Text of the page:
Windows 8 has been out for a while now but people are still bewildered by this OS. There are even reports coming out that even though there are plenty of people who purchased the new version of the beloved operating system, few people might actually be activating it.
The main reason for this is probably consumer confusion. Windows 8 is drastically different from Windows 7, especially with its mobile component.
What’s not helping is that there are also quite a few versions of the OS out there.
So what are these different versions of Windows 8 and what is the one most suited for you?
This is the home version of Windows 8 or the most basic version of the OS. This is for your computers running on x86 Intel and AMD. Paul Thurrott’s book on Windows 8 also calls this as the “Core.” As the basic version, this OS is to be marketed to casual users for their home PCs. With this version, you can use BitLocker to encrypt your disk, join a domain, and combine multiple hard drives in one storage pool. You can even mount VHD and ISO Images like they were hard drives, but, of course, you cannot boot up from a VHD file.
You can also access your computer remotely though the OS. Consequently, you can also access your work computer from a Windows 8 system through VPN or remote desktop. One thing that is missing is Windows Media Center, which will only be available to Windows 8 Pro.
Windows 8 Pro
You can consider this as the equivalent of Windows 7 Professional. This version of Windows 8 is also for x86 Intel and AMD computers but instead of the casual fans, this is aimed more towards enthusiasts and business users. It allows you to do all the same things you can do under the Windows 8 version and more. Aside from the core features, you can also participate in a Windows server domain, encrypt file systems, and do a virtual hard disk boot.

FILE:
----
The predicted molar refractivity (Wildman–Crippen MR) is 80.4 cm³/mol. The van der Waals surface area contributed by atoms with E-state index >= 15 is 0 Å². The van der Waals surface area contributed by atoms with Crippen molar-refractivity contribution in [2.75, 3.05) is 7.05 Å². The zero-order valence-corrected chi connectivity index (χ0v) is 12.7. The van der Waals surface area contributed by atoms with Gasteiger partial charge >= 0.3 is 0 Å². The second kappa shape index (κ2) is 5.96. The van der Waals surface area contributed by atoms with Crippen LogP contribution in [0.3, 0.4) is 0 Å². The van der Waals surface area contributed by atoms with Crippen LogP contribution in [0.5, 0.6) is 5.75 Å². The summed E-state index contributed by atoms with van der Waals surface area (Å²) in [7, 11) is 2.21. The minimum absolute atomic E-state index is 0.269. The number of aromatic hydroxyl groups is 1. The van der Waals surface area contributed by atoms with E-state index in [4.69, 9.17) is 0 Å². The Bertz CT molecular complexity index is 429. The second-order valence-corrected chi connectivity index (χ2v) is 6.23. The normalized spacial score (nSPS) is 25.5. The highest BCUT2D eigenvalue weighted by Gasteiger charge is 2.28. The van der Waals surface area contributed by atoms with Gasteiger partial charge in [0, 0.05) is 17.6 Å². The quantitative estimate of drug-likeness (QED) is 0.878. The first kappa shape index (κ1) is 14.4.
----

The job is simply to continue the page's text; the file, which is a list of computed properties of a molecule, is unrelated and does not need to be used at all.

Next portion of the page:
This is also the version for fans of Windows Media Center, which will come as an economical media pack add-on exclusively for Windows 8 Pro.
Windows 8 Enterprise
This version allows you to do almost anything you can do on Windows 8 Pro except for the ability to install the Windows Media Center add-on. Aside from that, the thing that separates it from the Pro version is that it is more suited for assisting IT organizations.
Windows 8 RT
You can’t really choose RT but you can choose a device that runs on RT. This Windows 8 version is designed for mobile devices that run on the more energy efficient ARM processors. The most famous device using this version is, of course, the first Microsoft Surface. Like the previous versions, this one also has the same start screen. The main difference, however, is that it cannot run legacy apps that are found on standard PCs. From games, to RingCentral VoIP services, and even Microsoft Office products, this version will only run mobile apps that are optimized for the ARM processor. Microsoft Surface RT, however, does come pre-installed with Word, Excel, PowerPoint, and OneNote that are ARM specific.
Now that you have a general idea about the differences of the various Windows 8 iterations, which do you think is right one for you?